Autumn is here, and it's a wonderful time for stargazing. Find out what's up from Spaceweather PHONE.
COMET SWAN: Where is Comet Swan? Look northwest after sunset, and the handle of the Big Dipper will guide you right to it: sky map. Although the comet is too dim to see with the unaided eye, it is an easy target for backyard telescopes. The comet's pretty emerald color shows that it is rich in cyanogen (CN), a poisonous gas, and diatomic carbon (C2). Both glow green when exposed to sunlight: photo.
SOLAR ACTIVITY: Yes, solar observing is an art form. Inspired by what he saw through his sun-filtered telescope, Mark Seibold made this spirited pastel sketch of today's arched prominence:
Rendered in pastel: the view through a SolarMax40 solar telescope.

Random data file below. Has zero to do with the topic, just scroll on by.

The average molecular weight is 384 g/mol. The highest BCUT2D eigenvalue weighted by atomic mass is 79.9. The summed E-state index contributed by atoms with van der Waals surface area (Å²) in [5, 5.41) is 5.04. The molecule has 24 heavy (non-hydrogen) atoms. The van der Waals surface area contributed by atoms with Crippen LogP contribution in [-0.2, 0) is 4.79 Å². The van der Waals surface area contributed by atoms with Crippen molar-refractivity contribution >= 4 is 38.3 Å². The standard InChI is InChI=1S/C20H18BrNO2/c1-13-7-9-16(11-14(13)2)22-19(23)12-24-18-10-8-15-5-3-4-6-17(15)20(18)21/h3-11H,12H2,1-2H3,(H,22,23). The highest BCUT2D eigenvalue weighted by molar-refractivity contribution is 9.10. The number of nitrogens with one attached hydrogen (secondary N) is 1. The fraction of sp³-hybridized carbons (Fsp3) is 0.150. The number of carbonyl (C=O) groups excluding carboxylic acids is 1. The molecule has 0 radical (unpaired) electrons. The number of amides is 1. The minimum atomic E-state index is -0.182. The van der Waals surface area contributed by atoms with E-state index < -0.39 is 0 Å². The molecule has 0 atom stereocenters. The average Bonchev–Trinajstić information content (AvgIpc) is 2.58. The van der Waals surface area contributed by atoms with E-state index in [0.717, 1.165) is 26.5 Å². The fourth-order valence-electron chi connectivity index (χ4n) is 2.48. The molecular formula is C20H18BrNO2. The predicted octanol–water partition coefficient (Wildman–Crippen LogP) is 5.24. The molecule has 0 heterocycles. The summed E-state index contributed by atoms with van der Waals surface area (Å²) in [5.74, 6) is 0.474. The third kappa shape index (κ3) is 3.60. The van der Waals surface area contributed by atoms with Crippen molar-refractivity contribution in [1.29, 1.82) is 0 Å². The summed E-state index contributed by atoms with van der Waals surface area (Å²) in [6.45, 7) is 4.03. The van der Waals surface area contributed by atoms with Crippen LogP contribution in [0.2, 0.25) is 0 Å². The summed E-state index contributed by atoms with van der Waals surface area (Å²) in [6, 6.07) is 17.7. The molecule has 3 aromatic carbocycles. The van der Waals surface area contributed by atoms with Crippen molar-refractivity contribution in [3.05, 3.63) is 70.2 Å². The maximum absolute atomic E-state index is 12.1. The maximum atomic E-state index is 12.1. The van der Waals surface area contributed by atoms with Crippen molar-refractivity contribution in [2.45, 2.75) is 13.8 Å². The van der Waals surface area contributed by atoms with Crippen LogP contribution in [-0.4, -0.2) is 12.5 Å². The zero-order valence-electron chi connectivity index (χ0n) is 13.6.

Although the scene is frozen in time, it gives a distinct impression of movement. Indeed, says Mark, "I made the sketch while watching the prominence change dynamically for 20 minutes."
more drawings: from Les Cowley of the United Kingdom; from Erika Rix of Zanesville, Ohio.
WHITE RAINBOW: On Oct. 8th, a ghostly white rainbow materialized at the Pacifica Pier in Pacifica, California. "The fisherman couldn't care less," says photographer Mila Zinkova, "but I couldn't stop taking pictures."
Photo credit: Mila Zinkova in Pacifica, California.
The correct name of this phenomenon is "fogbow." Atmospheric optics expert Les Cowley explains: "Always look for fogbows when a low sun starts to shine through mist or fog. They are almost colorless and sparkle and shimmer in the misty light. Fogbows are formed like rainbows, with tiny fog droplets taking the place of much larger raindrops. The light waves squeezed inside the small drops interfere to produce the broad diffuse bow."